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Another consolation for the Maintenant Fantasist lies in the increasing sense that the world is already full to bursting with noise and words. I imagine that intelligent beings on distant planets see the earth as some kind of case study in Tourette’s Syndrome: phone signals, radio waves, texts, facebooks, twitters, emails, televisual beams (and blogs)…a Babel overload surrounding our world in the same way that clouds of gases envelop other planets.
A character in Virginia Woolf’s To The Lighthouse remarks that “the very stone one kicks with one’s boot will outlast Shakespeare”. In an earlier draft she had apparently used Plato instead of Shakespeare. The time-distance from Plato to Shakespeare is itself less than a nano-second to the stone. It’s neither a bad thing nor a good thing that our most heartfelt actions and thoughts and productions will all disappear into unimaginable infinity…it’s just something that will happen (to the stone too eventually).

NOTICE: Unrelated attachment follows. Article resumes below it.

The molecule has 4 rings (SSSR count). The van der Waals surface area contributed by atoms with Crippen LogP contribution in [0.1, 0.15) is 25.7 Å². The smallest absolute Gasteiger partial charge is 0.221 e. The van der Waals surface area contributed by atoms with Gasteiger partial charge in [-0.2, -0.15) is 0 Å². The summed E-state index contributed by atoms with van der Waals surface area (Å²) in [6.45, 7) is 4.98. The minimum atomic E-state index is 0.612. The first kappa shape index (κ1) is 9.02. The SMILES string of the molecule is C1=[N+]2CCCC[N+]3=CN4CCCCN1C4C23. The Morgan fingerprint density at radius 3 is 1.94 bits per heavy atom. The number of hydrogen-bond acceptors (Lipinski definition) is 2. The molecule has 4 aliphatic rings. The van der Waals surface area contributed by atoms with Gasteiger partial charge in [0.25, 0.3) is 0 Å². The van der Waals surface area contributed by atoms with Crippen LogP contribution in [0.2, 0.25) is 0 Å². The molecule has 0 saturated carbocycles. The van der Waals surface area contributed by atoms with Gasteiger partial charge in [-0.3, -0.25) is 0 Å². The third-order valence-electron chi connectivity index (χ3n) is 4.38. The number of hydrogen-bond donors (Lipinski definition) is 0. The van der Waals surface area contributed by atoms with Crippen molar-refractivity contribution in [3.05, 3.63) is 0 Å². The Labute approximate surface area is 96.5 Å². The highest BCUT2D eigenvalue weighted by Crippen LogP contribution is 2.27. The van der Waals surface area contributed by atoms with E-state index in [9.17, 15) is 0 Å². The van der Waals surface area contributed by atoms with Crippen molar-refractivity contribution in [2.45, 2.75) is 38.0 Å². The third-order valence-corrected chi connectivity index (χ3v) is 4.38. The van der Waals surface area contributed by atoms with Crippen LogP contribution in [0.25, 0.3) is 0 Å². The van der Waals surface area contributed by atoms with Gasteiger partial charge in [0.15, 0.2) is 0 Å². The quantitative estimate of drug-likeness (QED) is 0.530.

Which brings me to the question: how does the Ted who gets up at 6.30 a.m. to negotiate traffic queues on dark wintry mornings in order to get to work square with the Ted who bivouacs at night in dense boreal forests or on remote mountain ranges…or who combs Alaskan beaches or sits in Canadian coffee bars for that matter? Or who washes dishes and dances like a hillbilly dervish in Ashcroft Opera House?
No problem. That was now, and this is…now. That stuff lives on, alongside all other formative experiences, both good and not wholly good. It will happen again too. And eventually I’ll have travelled far enough to engage the future in this gradual instant, perhaps even leave it behind!
Meanwhile, expect some pictures of the gorgeous, voluptuously austere oak on flickr very soon. No grizzly bear sharpening its claws on the trunk, but the bark is so intricately riven and wrinkled that you can read many images into its splits and channels and crevasses. What a comely, healthy presence for the needy houseguests.